“Some were taken with an iPhone and other than cropping, sometimes adding a frame or vignette, or making them black and white, I do very little. I don’t have Lightroom, Nik or any of those things. I use Picasa (free) or Pixlr (also free.)”

One of my favorite photos is this lone grocery cart in the middle of a flooded parking area in Naperville, Illinois.

A quiet moment in the Art Institute of Chicago, rendered in black and white. I love the sweep of the staircase and the single woman making her way down.

Shell and shadow on a beach at Cape May, New Jersey.

A foggy morning in Cape May. I waited for the ghostly carriage to come careening through the mist but I waited, thankfully, in vain.

If there’d been a deer nearby, I could have had a photo of a literal deer in the headlight but it, like the coach above, never materialized.

As always, thanks so much for visiting and for commenting. The conversation makes it all worthwhile because I love to know what you think, what you like, why you like it, and what it makes you think about.

This topic makes me sad, but only because almost every photo I take is something that makes me feel wonderful and although that means I have lots of choices, it means I have too many choices, enough to almost put me in shutdown mode. So I decided to start with my happy place and see where that led. And where it led was to stay right there because what’s not wonderful about a place where you can look one way and see this…

…or look the other way and see this?

Or you might look out the window and see…

…or be walking along a trail and spot one of these showoffs.

And of course in the middle of June, you might look back from a 115F day to relish the thought of seeing a moose in falling snow, also in the middle of June. Very cool! 🙂

Shade and shadows, both things I enjoy capturing in my photos. So many choices, but I’ll start with the shadow of a shade (or blind if you prefer), just so I can use both terms in one shot, even if the “shade” part is different from what Ann-Christine is talking about.

Shadow owes its birth to light. ~John Gay

In the desert, there’s a serious side to shade. Here the shadow of a rock formation in Boyce Thompson Arboretum provides much needed and appreciated shade. The temperature difference, even in the early morning, can be quite a contrast and in some situations could even be a life-saving one. Walking along the shaded path was infinitely cooler than when that path wound its way into the full sun. Trust me. When temperatures start soaring over 100F, you’ll learn to love the shade!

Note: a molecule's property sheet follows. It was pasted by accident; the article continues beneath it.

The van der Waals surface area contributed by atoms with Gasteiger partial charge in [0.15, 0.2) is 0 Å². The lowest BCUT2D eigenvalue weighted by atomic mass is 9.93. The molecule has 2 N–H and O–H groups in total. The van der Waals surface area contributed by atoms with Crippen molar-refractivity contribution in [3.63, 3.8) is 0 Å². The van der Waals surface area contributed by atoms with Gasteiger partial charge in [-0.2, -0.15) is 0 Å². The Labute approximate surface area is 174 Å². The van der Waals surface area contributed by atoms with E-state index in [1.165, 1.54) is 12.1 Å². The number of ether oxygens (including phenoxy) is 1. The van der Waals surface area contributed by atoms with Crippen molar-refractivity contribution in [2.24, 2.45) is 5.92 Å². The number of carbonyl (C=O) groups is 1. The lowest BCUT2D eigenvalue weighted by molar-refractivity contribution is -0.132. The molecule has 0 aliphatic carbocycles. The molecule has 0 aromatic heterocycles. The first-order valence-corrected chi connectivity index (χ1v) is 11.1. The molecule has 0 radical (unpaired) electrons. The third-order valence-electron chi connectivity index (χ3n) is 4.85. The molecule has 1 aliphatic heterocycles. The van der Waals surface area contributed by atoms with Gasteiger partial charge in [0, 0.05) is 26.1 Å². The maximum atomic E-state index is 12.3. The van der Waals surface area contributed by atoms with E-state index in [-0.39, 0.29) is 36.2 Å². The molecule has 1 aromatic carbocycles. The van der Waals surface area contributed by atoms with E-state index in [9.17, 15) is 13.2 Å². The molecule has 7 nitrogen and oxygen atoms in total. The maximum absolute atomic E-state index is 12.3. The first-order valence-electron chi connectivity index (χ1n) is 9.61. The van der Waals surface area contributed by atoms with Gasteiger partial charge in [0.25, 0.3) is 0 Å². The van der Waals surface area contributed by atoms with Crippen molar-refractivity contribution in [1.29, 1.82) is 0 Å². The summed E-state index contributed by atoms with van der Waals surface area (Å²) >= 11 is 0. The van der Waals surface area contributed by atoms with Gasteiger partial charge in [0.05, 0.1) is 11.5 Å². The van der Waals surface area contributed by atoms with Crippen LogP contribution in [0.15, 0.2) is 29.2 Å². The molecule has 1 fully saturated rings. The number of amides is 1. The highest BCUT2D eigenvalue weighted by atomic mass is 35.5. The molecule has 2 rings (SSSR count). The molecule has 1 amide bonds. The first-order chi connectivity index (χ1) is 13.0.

To sit in the shade on a fine day and look upon verdure is the most perfect refreshment. ~Jane Austen

I’ll finish with perhaps my favorite shot of shade and shadow ,from the Visitor’s Center in Saguaro National Park. I shared it once before, but it’s so perfect for this challenge that I hope you’ll enjoy it again in this different context.

What is the purpose of the giant sequoia tree? The purpose of the giant sequoia tree is to provide shade for the tiny titmouse. ~Edward Abbey


Ann-Christine has set us the task today of find spots and dots, and shares three examples from the amazing work of Japanese artist Yayoi Kusama, whose ‘Infinity Mirror Room’ Installation we saw at the WNDR Museum in Chicago. As we only had a minute in the room, you can understand my slightly demented look as I strove to both enjoy and photograph what was around me. You know how cool it is when you get several mirrors just right to appear to go on forever? Multiply that by a factor of a million and you might be able to imagine this.

My life is a dot lost among thousands of other dots.
— Yayoi Kusama

But let your eyes rest, look at some other examples and enjoy some random dot quotes.

Bird spots and dots and not of the droppings sort…

Purpose is the thread that connects the dots to everything you do that leads you to an extraordinary life.
— Oprah Winfrey

Prickly desert spots and dots…

Because believing that the dots will connect down the road will give you the confidence to follow your heart even when it leads you off the well worn path. ~Steve Jobs

Frozen spots and dots…

Grandchildren are the dots that connect the lines from generation to generation. ~Lois Wyse

And at the other temperature extreme, some almost-boiling spots and dots.

I don’t think Seurat would have been aware of the dots – he would have been aware of what he was trying to do. The dots were an instrument.
— Frank Auerbach

Happy mid-May! I hope wherever you are that you’ve gotten at least one vaccination shot and are able to spend time with friends and family in person.